There has been this attitude in Metro for a long time, like, a desire to provide a good public service for people who don’t have the means, and that it’s important to stay really connected with those people. For example when the RapidRides first started getting implemented, there was some talk of having the first one be the Bellevue one, but they were like, that sends a terrible message, and it’s the opposite of what we want to do. We’re going to have the first one be the A line, it’s going to be the 174 on Pac Highway, those are going to be the people who get the first awesome RapidRide bus service. And I really like that they think like that. One of their criteria for whether or not to keep a route is if it serves low-income neighborhoods, like that’s a factor for keeping a route, and I’m really thankful for that, that Metro cares that way. The 7 runs every 10 minutes all day, it runs 24 hours, and it’s outstanding bus service. Rainier Valley has the best bus service in all of Seattle, and I’m really thankful for that…

It’s exciting to be downtown when the sort of mixture is happening [between the demographics that ride the 49 and the 7]. Like on the 3/4 [routes], on 3rd Avenue, where the Harborview people are getting off and the Queen Anne people are getting on, and for a few glorious stops, everyone’s on the bus together, coexisting.

[Sometimes] me and some street people are talking in the front, and I can tell that somebody from Magnolia is listening, and it’s exciting to me to ponder what they’re thinking, what does this look like to them. And hopefully they’re getting something out of it… Just recently on my number 2, this guy on Queen Anne who was from Montana was talking to this older first-generation African man who wasn’t having a very good day, but who was happy to be talking to somebody, and I could tell that it was a very meaningful interaction for both of them. It was so awesome. I just feel really alive doing routes like that.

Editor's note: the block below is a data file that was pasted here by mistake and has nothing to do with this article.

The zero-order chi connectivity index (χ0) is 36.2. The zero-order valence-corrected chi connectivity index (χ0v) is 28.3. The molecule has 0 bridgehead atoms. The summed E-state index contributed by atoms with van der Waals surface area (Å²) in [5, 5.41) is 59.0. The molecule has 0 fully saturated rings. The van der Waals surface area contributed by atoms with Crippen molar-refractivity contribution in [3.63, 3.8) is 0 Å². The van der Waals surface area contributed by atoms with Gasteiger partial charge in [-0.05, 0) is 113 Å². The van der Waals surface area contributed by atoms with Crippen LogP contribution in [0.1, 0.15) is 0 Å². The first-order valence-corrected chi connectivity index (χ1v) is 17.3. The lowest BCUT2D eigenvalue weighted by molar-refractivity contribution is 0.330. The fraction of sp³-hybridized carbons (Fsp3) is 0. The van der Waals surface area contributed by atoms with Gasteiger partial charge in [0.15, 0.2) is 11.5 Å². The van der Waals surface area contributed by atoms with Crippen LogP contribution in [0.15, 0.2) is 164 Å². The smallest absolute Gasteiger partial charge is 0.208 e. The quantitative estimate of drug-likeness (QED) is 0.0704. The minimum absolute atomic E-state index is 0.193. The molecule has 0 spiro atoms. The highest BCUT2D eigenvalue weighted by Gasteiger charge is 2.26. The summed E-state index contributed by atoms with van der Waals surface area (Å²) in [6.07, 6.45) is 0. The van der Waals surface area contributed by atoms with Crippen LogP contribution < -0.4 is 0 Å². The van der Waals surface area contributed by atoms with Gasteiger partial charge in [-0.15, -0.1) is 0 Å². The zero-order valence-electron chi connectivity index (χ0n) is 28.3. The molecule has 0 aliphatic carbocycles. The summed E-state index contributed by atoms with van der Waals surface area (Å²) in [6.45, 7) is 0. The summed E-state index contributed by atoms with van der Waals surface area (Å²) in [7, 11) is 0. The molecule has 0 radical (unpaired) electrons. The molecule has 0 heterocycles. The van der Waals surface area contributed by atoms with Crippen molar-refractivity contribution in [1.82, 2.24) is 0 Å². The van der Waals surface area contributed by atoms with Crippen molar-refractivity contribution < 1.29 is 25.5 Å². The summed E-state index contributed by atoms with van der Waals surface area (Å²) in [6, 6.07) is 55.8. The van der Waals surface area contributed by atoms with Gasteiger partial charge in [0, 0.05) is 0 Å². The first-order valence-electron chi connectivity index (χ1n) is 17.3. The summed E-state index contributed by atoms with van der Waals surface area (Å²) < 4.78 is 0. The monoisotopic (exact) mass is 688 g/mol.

Thanks to Nathan for his time. We had a great conversation. Be sure to read his blog and look at his photography at www.nathanvass.com.

Link: Interview with Ed Ewing of Cascade Bicycle Club

Thanks to my friend Bess for alerting me to this terrific interview with Ed Ewing, Cascade Bicycle Club’s Director of Diversity and Inclusion and co-founder of the Major Taylor Project, which brings the joys of bicycling, bike touring, and bike repair to low-income youth and young people of color in Seattle! And thanks to The Bicycle Story for their good work. There are so many inspiring folks in this town!

P.S. If you know an inspiring person in Seattle who you think would be a good subject for an interview, please let me know in the comments!

An Interview with Nathan Vass – Part 1

Nathan Vass is the friendliest bus driver I have ever seen. I rode his bus on May 1, 2012, it was the 3 or the 4, and was just floored by how friendly he was to everyone, how he put so much thoughtful and positive energy out making announcements and saying hello to literally everyone as we traveled from downtown to the Central District. It was sometime later that I came across his blog and was so thrilled that not only is he working so hard on the bus, he’s also writing about the experiences he has with many different people who make bus driving so rewarding for him, so I get to keep enjoying them even though I’ve only ridden his bus once. The amazing thing about Nathan is the joy he gets from interacting with people and making their bus ride a pleasant one. Here’s a guy who turns his ordinary job, bus driving, into a real experience that’s more than just getting from A to B.

I sat down with Nathan at Cafe Allegro on June 9 and we ended up talking for nearly two hours. Here’s the first set of excerpts from our talk. There will be more to come.

Erica: Do I recall right that you’re from LA, originally? How did you come up to Seattle?